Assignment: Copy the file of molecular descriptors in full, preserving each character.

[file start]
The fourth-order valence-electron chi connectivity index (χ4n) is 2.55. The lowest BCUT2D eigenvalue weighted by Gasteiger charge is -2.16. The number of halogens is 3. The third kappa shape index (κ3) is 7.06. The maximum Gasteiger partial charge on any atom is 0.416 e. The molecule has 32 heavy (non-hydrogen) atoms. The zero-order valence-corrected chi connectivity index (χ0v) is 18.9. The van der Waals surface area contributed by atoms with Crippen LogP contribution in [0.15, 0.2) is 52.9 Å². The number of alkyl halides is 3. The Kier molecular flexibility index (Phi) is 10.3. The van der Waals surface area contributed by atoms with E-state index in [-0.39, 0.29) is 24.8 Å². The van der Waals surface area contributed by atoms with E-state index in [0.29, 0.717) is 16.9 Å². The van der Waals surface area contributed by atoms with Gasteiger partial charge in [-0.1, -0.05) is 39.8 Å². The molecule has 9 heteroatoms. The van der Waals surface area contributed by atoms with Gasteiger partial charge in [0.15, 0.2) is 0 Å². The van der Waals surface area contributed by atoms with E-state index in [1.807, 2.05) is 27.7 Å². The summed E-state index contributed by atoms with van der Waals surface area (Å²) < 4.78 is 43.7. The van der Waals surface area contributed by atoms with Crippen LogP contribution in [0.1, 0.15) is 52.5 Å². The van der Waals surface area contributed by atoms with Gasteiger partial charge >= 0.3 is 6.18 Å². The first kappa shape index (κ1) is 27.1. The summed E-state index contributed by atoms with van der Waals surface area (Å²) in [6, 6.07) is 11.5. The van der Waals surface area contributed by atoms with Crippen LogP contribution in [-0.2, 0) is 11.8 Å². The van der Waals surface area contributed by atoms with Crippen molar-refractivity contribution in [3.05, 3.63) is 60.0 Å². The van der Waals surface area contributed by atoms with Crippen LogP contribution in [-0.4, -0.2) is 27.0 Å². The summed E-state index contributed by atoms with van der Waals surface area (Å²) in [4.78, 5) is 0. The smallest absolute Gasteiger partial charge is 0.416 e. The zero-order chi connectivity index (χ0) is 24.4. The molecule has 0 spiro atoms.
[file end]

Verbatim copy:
The fourth-order valence-electron chi connectivity index (χ4n) is 2.55. The lowest BCUT2D eigenvalue weighted by Gasteiger charge is -2.16. The number of halogens is 3. The third kappa shape index (κ3) is 7.06. The maximum Gasteiger partial charge on any atom is 0.416 e. The molecule has 32 heavy (non-hydrogen) atoms. The zero-order valence-corrected chi connectivity index (χ0v) is 18.9. The van der Waals surface area contributed by atoms with Crippen LogP contribution in [0.15, 0.2) is 52.9 Å². The number of alkyl halides is 3. The Kier molecular flexibility index (Phi) is 10.3. The van der Waals surface area contributed by atoms with E-state index in [-0.39, 0.29) is 24.8 Å². The van der Waals surface area contributed by atoms with E-state index in [0.29, 0.717) is 16.9 Å². The van der Waals surface area contributed by atoms with Gasteiger partial charge in [-0.1, -0.05) is 39.8 Å². The molecule has 9 heteroatoms. The van der Waals surface area contributed by atoms with Gasteiger partial charge in [0.15, 0.2) is 0 Å². The van der Waals surface area contributed by atoms with E-state index in [1.807, 2.05) is 27.7 Å². The summed E-state index contributed by atoms with van der Waals surface area (Å²) < 4.78 is 43.7. The van der Waals surface area contributed by atoms with Crippen LogP contribution in [0.1, 0.15) is 52.5 Å². The van der Waals surface area contributed by atoms with Gasteiger partial charge >= 0.3 is 6.18 Å². The first kappa shape index (κ1) is 27.1. The summed E-state index contributed by atoms with van der Waals surface area (Å²) in [6, 6.07) is 11.5. The van der Waals surface area contributed by atoms with Crippen LogP contribution in [-0.2, 0) is 11.8 Å². The van der Waals surface area contributed by atoms with Crippen molar-refractivity contribution in [3.05, 3.63) is 60.0 Å². The van der Waals surface area contributed by atoms with Crippen LogP contribution in [-0.4, -0.2) is 27.0 Å². The summed E-state index contributed by atoms with van der Waals surface area (Å²) in [4.78, 5) is 0. The smallest absolute Gasteiger partial charge is 0.416 e. The zero-order chi connectivity index (χ0) is 24.4. The molecule has 0 spiro atoms.